Wendy Mass, Award-Winning Author, Visits Middlesex: A Writer To Idolize

Wendy Mass, Award-Winning Author, Visits Middlesex:  A Writer To Idolize

Wendy Mass, an award-winning author, recently visited Middlesex Middle School on September 18th after her realistic fiction young adult novel Every Soul A Star was chosen as the seventh grade summer reading book. She taught a special writer’s workshop and was in the Middlesex library during study hall to sign copies of her award-winning novels.

Mass is the author of twenty four novels for young adults, including the Schneider Family Book Award-winner A Mango Shaped Space, the National Parental Publications Award-winner and Young Reader Award recipient Every Soul A Star, and the New York Times Best Selling Book The Candymakers.

Getting Started

Every great writer has a point in their life where they realize the love to write; a type of eureka moment, and Wendy Mass is no exception. “I wrote a short story when I was in fifth grade with my sisters, and it was about a cat that turned into a goat and… broke into the house next door” she told me (that made me laugh). “It’s a very strange story,” Mass said, but it is still important to her to this day.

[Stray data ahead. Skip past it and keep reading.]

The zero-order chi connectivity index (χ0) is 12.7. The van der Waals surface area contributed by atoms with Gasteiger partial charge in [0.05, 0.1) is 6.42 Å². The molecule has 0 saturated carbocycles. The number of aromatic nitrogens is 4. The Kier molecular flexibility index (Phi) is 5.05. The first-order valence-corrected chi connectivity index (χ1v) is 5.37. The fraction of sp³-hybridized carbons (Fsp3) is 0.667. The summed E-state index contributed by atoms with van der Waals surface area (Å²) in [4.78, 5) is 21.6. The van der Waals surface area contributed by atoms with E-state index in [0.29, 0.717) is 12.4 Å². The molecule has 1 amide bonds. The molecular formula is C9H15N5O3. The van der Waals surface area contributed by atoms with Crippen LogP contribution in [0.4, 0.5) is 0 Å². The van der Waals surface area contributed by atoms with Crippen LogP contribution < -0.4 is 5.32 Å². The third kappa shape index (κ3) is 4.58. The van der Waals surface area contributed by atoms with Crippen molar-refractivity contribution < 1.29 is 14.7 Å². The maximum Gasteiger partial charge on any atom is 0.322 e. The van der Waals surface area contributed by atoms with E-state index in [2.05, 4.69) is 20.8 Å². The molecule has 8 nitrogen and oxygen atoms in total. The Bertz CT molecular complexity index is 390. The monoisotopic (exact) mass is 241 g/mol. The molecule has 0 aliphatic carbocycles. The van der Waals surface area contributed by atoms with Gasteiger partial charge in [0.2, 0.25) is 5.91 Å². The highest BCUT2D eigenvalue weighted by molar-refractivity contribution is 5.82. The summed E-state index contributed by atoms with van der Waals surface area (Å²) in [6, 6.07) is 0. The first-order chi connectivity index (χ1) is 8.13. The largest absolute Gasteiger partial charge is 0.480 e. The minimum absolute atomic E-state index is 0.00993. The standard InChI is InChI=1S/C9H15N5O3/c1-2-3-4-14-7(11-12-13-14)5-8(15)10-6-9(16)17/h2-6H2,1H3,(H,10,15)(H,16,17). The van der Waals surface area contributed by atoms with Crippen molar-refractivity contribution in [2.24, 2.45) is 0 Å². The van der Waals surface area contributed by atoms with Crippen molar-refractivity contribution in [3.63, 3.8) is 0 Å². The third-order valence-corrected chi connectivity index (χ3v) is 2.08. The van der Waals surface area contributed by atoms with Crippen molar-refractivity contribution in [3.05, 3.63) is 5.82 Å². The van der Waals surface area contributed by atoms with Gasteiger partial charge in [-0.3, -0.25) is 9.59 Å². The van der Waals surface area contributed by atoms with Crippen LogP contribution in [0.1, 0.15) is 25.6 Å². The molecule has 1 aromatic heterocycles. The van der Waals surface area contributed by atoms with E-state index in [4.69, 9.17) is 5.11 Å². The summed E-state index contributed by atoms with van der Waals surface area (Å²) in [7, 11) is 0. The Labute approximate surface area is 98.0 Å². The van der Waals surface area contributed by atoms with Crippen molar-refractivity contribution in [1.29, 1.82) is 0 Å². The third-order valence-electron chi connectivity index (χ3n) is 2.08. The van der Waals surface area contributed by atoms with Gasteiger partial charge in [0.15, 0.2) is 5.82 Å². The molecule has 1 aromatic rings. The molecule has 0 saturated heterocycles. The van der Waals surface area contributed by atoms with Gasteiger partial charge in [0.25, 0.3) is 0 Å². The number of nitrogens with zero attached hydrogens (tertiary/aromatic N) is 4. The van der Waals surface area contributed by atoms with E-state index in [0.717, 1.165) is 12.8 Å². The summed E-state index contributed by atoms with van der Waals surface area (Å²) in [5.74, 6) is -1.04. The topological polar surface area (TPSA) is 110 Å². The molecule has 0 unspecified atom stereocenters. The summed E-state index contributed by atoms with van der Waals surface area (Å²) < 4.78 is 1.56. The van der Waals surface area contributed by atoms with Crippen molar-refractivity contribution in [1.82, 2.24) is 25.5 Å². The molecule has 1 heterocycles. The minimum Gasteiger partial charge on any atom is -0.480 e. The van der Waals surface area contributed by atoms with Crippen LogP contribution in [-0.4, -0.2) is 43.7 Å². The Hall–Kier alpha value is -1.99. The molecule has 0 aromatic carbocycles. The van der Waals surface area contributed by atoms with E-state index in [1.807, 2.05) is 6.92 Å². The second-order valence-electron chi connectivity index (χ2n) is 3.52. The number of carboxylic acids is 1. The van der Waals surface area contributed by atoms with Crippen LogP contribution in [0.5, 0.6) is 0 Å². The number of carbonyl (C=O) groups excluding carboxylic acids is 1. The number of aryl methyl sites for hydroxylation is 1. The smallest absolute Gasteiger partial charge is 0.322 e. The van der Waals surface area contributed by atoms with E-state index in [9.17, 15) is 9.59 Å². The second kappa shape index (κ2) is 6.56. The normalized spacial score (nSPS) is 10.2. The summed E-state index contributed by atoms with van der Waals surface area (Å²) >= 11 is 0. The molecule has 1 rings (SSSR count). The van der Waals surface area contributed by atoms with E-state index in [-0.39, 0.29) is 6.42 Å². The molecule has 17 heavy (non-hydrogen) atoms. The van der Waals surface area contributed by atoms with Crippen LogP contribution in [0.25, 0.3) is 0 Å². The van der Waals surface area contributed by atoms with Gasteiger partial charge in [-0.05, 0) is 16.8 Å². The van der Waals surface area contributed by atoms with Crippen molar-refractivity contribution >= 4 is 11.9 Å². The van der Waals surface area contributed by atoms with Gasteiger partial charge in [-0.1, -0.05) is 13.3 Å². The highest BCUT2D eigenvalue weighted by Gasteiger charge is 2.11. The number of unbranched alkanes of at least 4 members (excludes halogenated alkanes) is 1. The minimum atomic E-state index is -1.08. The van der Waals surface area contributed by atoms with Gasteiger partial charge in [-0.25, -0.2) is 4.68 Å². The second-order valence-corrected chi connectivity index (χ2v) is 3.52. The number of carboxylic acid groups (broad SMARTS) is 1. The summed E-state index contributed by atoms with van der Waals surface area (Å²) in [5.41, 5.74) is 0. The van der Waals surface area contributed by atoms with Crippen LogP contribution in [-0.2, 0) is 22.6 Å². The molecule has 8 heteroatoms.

Sticking To It

Writing is never easy, and anyone who writes knows that, but being told your work is not any good? That’s rough. Well, this is what Mass had to go through to get her work accepted by a publisher. “I had to go through a lot of rejection letters before my first one was published” says Mass, and that is why A Mango Shaped Space won her over as her favorite novel she has written, for it was the first book to be accepted. Mass said “It will always have a special place in my heart”, though The Candymakers gave her an excuse to eat plenty of candy for her research.

Tips For Young Writers

Writer’s block is a situation that all writers dread, but every single one of them comes down with the writing disease eventually. “One thing I find very helpful is to change your scenery.” Mass told me. “Go for a walk… bring a notebook with you and try to work through the problem while doing something else” was Mass’s advice for this ongoing problem.

Now, I know we always think our storyline is perfect and it is impossible to come up with a better idea, but Mass said that sometimes it actually is possible, believe it or not. “Writer’s block could be your story’s way of telling you it’s not going in the right direction,” Mass said. “Go around the block, instead of trying to go through it.”

“Read. Read, read, read.” That was Wendy Mass’s final piece of advice for young writers. “ Read everything you can get your hands on… The more books you read… the easier it will be to write your own.” She told me that is one of the best things for young writers to do to improve their writing skills, and if I were you, I would take it. She is an award-winning author, after all.